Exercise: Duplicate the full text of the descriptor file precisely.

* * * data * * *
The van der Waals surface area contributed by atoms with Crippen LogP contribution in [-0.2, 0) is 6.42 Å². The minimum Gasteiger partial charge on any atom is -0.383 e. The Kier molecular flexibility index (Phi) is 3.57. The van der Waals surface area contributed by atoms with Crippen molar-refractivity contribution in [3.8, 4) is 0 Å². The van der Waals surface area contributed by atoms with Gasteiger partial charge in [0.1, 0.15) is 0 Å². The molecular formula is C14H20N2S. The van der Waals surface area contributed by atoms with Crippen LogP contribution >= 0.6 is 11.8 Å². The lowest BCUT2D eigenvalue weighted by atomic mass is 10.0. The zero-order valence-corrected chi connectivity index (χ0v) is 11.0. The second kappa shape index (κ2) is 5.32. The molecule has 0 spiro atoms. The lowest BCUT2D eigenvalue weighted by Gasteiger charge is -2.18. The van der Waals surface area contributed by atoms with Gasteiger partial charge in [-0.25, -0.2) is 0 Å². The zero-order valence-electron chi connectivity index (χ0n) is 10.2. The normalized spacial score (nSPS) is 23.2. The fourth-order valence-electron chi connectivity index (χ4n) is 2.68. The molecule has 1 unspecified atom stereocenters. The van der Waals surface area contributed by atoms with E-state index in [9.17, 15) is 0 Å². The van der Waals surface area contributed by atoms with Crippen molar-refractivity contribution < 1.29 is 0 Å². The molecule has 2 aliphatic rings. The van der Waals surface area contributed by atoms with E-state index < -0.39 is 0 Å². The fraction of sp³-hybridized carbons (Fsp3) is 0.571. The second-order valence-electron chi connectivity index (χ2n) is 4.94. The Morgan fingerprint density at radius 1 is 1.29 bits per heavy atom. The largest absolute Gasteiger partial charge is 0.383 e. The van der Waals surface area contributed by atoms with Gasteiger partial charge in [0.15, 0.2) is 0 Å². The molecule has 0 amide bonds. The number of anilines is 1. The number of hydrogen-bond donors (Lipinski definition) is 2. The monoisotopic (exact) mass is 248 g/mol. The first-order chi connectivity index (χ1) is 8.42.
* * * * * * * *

The van der Waals surface area contributed by atoms with Crippen LogP contribution in [-0.2, 0) is 6.42 Å². The minimum Gasteiger partial charge on any atom is -0.383 e. The Kier molecular flexibility index (Phi) is 3.57. The van der Waals surface area contributed by atoms with Crippen molar-refractivity contribution in [3.8, 4) is 0 Å². The van der Waals surface area contributed by atoms with Gasteiger partial charge in [0.1, 0.15) is 0 Å². The molecular formula is C14H20N2S. The van der Waals surface area contributed by atoms with Crippen LogP contribution >= 0.6 is 11.8 Å². The lowest BCUT2D eigenvalue weighted by atomic mass is 10.0. The zero-order valence-corrected chi connectivity index (χ0v) is 11.0. The second kappa shape index (κ2) is 5.32. The molecule has 0 spiro atoms. The lowest BCUT2D eigenvalue weighted by Gasteiger charge is -2.18. The van der Waals surface area contributed by atoms with Gasteiger partial charge in [-0.25, -0.2) is 0 Å². The zero-order valence-electron chi connectivity index (χ0n) is 10.2. The normalized spacial score (nSPS) is 23.2. The fourth-order valence-electron chi connectivity index (χ4n) is 2.68. The molecule has 1 unspecified atom stereocenters. The van der Waals surface area contributed by atoms with E-state index in [9.17, 15) is 0 Å². The van der Waals surface area contributed by atoms with Crippen molar-refractivity contribution < 1.29 is 0 Å². The molecule has 2 aliphatic rings. The van der Waals surface area contributed by atoms with E-state index < -0.39 is 0 Å². The fraction of sp³-hybridized carbons (Fsp3) is 0.571. The second-order valence-electron chi connectivity index (χ2n) is 4.94. The Morgan fingerprint density at radius 1 is 1.29 bits per heavy atom. The largest absolute Gasteiger partial charge is 0.383 e. The van der Waals surface area contributed by atoms with Gasteiger partial charge in [0.15, 0.2) is 0 Å². The molecule has 0 amide bonds. The number of anilines is 1. The number of hydrogen-bond donors (Lipinski definition) is 2. The monoisotopic (exact) mass is 248 g/mol. The first-order chi connectivity index (χ1) is 8.42.